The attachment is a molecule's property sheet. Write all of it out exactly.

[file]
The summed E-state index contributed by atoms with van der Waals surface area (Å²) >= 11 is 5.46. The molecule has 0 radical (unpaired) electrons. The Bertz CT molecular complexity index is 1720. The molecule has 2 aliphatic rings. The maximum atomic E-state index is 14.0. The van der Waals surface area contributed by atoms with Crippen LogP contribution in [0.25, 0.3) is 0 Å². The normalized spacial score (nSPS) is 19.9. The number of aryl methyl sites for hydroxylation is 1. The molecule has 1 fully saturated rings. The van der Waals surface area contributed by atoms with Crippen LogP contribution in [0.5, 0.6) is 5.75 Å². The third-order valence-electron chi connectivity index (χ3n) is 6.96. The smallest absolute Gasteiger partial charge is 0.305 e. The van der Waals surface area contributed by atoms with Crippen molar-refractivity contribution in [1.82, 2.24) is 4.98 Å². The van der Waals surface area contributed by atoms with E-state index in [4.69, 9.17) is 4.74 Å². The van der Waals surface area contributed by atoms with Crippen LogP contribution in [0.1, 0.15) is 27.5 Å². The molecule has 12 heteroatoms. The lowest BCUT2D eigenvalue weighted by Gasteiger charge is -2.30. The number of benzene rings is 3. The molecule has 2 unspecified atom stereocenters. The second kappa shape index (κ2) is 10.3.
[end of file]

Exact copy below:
The summed E-state index contributed by atoms with van der Waals surface area (Å²) >= 11 is 5.46. The molecule has 0 radical (unpaired) electrons. The Bertz CT molecular complexity index is 1720. The molecule has 2 aliphatic rings. The maximum atomic E-state index is 14.0. The van der Waals surface area contributed by atoms with Crippen LogP contribution in [0.25, 0.3) is 0 Å². The normalized spacial score (nSPS) is 19.9. The number of aryl methyl sites for hydroxylation is 1. The molecule has 1 fully saturated rings. The van der Waals surface area contributed by atoms with Crippen LogP contribution in [0.5, 0.6) is 5.75 Å². The third-order valence-electron chi connectivity index (χ3n) is 6.96. The smallest absolute Gasteiger partial charge is 0.305 e. The van der Waals surface area contributed by atoms with Crippen molar-refractivity contribution in [1.82, 2.24) is 4.98 Å². The van der Waals surface area contributed by atoms with E-state index in [4.69, 9.17) is 4.74 Å². The van der Waals surface area contributed by atoms with Crippen LogP contribution in [0.1, 0.15) is 27.5 Å². The molecule has 12 heteroatoms. The lowest BCUT2D eigenvalue weighted by Gasteiger charge is -2.30. The number of benzene rings is 3. The molecule has 2 unspecified atom stereocenters. The second kappa shape index (κ2) is 10.3.